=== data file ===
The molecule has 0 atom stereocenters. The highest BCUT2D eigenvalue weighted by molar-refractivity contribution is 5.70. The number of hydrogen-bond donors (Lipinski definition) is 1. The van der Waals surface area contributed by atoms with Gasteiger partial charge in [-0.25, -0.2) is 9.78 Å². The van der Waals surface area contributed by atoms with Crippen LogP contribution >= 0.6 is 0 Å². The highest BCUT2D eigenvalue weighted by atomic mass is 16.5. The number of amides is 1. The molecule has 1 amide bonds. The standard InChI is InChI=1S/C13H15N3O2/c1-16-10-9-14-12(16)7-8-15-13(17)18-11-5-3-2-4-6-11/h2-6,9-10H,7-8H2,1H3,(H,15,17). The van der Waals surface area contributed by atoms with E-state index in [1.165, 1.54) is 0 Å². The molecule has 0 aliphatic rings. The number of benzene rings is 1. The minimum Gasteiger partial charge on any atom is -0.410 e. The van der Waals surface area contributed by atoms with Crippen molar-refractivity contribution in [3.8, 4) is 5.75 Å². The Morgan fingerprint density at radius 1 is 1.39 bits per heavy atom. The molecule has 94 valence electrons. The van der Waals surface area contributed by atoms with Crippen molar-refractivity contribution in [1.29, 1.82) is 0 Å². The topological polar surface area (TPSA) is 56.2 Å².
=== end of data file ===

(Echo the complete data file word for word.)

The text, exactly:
The molecule has 0 atom stereocenters. The highest BCUT2D eigenvalue weighted by molar-refractivity contribution is 5.70. The number of hydrogen-bond donors (Lipinski definition) is 1. The van der Waals surface area contributed by atoms with Gasteiger partial charge in [-0.25, -0.2) is 9.78 Å². The van der Waals surface area contributed by atoms with Crippen LogP contribution >= 0.6 is 0 Å². The highest BCUT2D eigenvalue weighted by atomic mass is 16.5. The number of amides is 1. The molecule has 1 amide bonds. The standard InChI is InChI=1S/C13H15N3O2/c1-16-10-9-14-12(16)7-8-15-13(17)18-11-5-3-2-4-6-11/h2-6,9-10H,7-8H2,1H3,(H,15,17). The van der Waals surface area contributed by atoms with E-state index in [1.165, 1.54) is 0 Å². The molecule has 0 aliphatic rings. The number of benzene rings is 1. The minimum Gasteiger partial charge on any atom is -0.410 e. The van der Waals surface area contributed by atoms with Crippen molar-refractivity contribution in [3.8, 4) is 5.75 Å². The Morgan fingerprint density at radius 1 is 1.39 bits per heavy atom. The molecule has 94 valence electrons. The van der Waals surface area contributed by atoms with Crippen molar-refractivity contribution in [1.29, 1.82) is 0 Å². The topological polar surface area (TPSA) is 56.2 Å².